Anything that saves time is perceived as good. Anything that wastes time is perceived as not good. The efficiency of any supply chain and its traverse time are inextricably tied together. The longer the chain, with all other things being equal, the longer it will take to get from one end to the other.
Any action that can speed up any portion of the supply chain will increase the efficiency of the entire chain if subsequent links are prepared for the accelerated previous link. So, when a supply chain is being controlled by only one person, the person can move from beginning to end with a minimum of unwanted delays. When the supply chain control is extended beyond a single person, unknown variables are then factored into the efficiency equation and can be represented as “risks.”
Every supply chain can be segmented into discrete tasks and authorities. The resolution of those tasks can be further defined by the specialty skills required to perform them. A distributor has a unique set of tasks relating to distribution inventory management and order fulfillment. A freight forwarder also deals with inventory movement and order fulfillment, but with a unique set of delineated skills requiring specialty knowledge.
Let me start somewhere closer to the beginning of the chain and try to gain some efficiency. In an electronics manufacturing environment with an in-house R&D, purchasing first kicks in when a design requirement has created a demand for parts. The unreleased primitive bill of materials is located in an engineering parts database. Usually, the parts list has been derived from a schematic that has been created by, or loaded into, a CAD system where each discrete component has been assigned a reference designator (C1, C2, R1, R2, U13, U14, etc.), indicating where the part is mounted on the printed circuit board.
At a minimum, in order for purchasing to buy the correct part, the manufacturer's name, part number, quantity used in the bill of materials (BOM), and perhaps a company internal part number is required. This basic information lends itself very neatly into spreadsheet column headings. In fact, almost all parts management software will export the various database fields and records into an Excel (XLS or XLSX), or CSV (comma delineated file) format.
Once the parts list is exported into the spreadsheet, additional work is required to prepare for the purchasing RFQ so that a supplier can use the spreadsheet to complete the important missing information concerning cost and availability. This is where the use of a MACRO can save the person responsible for creating and processing an RFQ hours of effort.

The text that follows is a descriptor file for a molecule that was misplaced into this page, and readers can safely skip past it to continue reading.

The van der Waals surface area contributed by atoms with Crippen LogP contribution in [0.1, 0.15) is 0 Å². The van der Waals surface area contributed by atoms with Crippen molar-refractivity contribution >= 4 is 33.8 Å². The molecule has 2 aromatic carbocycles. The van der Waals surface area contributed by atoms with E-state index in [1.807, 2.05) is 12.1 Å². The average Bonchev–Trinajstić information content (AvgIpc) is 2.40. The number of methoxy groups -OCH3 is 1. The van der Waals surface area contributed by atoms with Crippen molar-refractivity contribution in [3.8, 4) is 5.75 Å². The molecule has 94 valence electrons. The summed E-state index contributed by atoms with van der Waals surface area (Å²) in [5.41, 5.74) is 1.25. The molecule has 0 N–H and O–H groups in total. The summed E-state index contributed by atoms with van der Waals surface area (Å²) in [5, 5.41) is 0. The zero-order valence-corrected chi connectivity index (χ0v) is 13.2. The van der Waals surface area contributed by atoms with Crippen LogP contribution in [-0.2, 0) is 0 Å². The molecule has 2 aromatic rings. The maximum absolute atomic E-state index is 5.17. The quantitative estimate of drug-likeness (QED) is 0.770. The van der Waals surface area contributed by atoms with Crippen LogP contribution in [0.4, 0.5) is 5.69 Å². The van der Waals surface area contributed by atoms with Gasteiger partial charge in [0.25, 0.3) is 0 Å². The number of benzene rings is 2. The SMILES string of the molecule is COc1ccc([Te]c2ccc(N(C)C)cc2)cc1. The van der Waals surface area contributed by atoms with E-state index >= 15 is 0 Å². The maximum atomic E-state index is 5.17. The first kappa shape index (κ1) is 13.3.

Macros provide the convenience of allowing you to automate many repetitive tasks that you already do each day, or even to do things you can't normally do in Excel (in a reasonable amount of time). Even better, once a macro is created, you can summon its convenience with the quick click of a button or a few keystrokes. So, let's step through creating a macro for an RFQ.
Everyone is familiar with pushing the record button on a voice recorder, speaking, and pausing or stopping the record operation. Playback is a matter of pushing the play button and listening. Creating a macro is just as simple. The difference is that instead of recording a voice signal, the macro records computer key strokes and mouse actions step-by-step.
So, to prepare an RFQ formatted spreadsheet from a raw database import, just do what you normally do, but be sure to use the macro record function before you begin formatting.
Now, column width, cell formatting, font selection, formulas, headers and footers, row and column deletions and insertions — which may require hundreds of mouse clicks — resizing efforts, and formula insertions are captured and can be replayed or re-performed in a single “Run macro” command.
Name your macro such that it indicates what type of spreadsheet you are creating. You might want to just call this one “RFQ,” so the next time you import from your database with the intention of preparing an RFQ, you just have to perform the export to xls file from the database and then open your Excel to import the raw file. Once the raw file is on your spreadsheet, run the macro and sit back and watch your macro create a picture perfect RFQ, which is ready to send to a supplier just seconds later.
Bills of material and parts lists vary in length, so when you are selecting a range for a spreadsheet activity, be sure to consider adding extra blank rows and columns in the formatting macro. When you import those extra-long lists, the macro will think it is dealing with blank cells, but in reality, you will have populated them with the extra data. If you forget to do this on your initial macro, Excel gives you the option to step through the macro one step at a time, and when you get to row selection, just increase the number of rows and run your macro again.
Over the course of a year, you will save hundreds of hours of repetitive effort when you use a macro. Experiment with other standard spreadsheets like kit picking or cycle counting forms that you now have to format one at a time. You'll be glad you did. When you're done, reward yourself with a cookie. May I suggest a coconut macaroon?